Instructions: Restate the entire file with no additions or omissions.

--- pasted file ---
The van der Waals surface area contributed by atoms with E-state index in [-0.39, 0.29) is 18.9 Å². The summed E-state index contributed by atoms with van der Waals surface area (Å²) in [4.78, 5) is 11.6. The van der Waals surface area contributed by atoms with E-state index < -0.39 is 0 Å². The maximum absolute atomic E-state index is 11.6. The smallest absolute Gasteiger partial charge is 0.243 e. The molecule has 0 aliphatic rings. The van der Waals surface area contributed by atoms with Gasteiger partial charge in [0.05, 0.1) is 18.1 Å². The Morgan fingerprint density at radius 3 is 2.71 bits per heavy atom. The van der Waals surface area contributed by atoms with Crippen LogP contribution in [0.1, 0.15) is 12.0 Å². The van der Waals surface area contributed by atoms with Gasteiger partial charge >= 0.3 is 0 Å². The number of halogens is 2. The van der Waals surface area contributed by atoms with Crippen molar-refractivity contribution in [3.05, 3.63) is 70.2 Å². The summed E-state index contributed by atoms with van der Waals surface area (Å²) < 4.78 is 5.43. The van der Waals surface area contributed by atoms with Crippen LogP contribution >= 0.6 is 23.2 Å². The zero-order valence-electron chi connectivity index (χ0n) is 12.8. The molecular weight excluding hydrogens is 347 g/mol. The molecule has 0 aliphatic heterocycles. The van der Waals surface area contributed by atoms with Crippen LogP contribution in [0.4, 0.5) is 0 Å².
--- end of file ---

The van der Waals surface area contributed by atoms with E-state index in [-0.39, 0.29) is 18.9 Å². The summed E-state index contributed by atoms with van der Waals surface area (Å²) in [4.78, 5) is 11.6. The van der Waals surface area contributed by atoms with E-state index < -0.39 is 0 Å². The maximum absolute atomic E-state index is 11.6. The smallest absolute Gasteiger partial charge is 0.243 e. The molecule has 0 aliphatic rings. The van der Waals surface area contributed by atoms with Gasteiger partial charge in [0.05, 0.1) is 18.1 Å². The Morgan fingerprint density at radius 3 is 2.71 bits per heavy atom. The van der Waals surface area contributed by atoms with Crippen LogP contribution in [0.1, 0.15) is 12.0 Å². The van der Waals surface area contributed by atoms with Gasteiger partial charge >= 0.3 is 0 Å². The number of halogens is 2. The van der Waals surface area contributed by atoms with Crippen molar-refractivity contribution in [3.05, 3.63) is 70.2 Å². The summed E-state index contributed by atoms with van der Waals surface area (Å²) < 4.78 is 5.43. The van der Waals surface area contributed by atoms with Crippen LogP contribution >= 0.6 is 23.2 Å². The zero-order valence-electron chi connectivity index (χ0n) is 12.8. The molecular weight excluding hydrogens is 347 g/mol. The molecule has 0 aliphatic heterocycles. The van der Waals surface area contributed by atoms with Crippen LogP contribution in [0.4, 0.5) is 0 Å².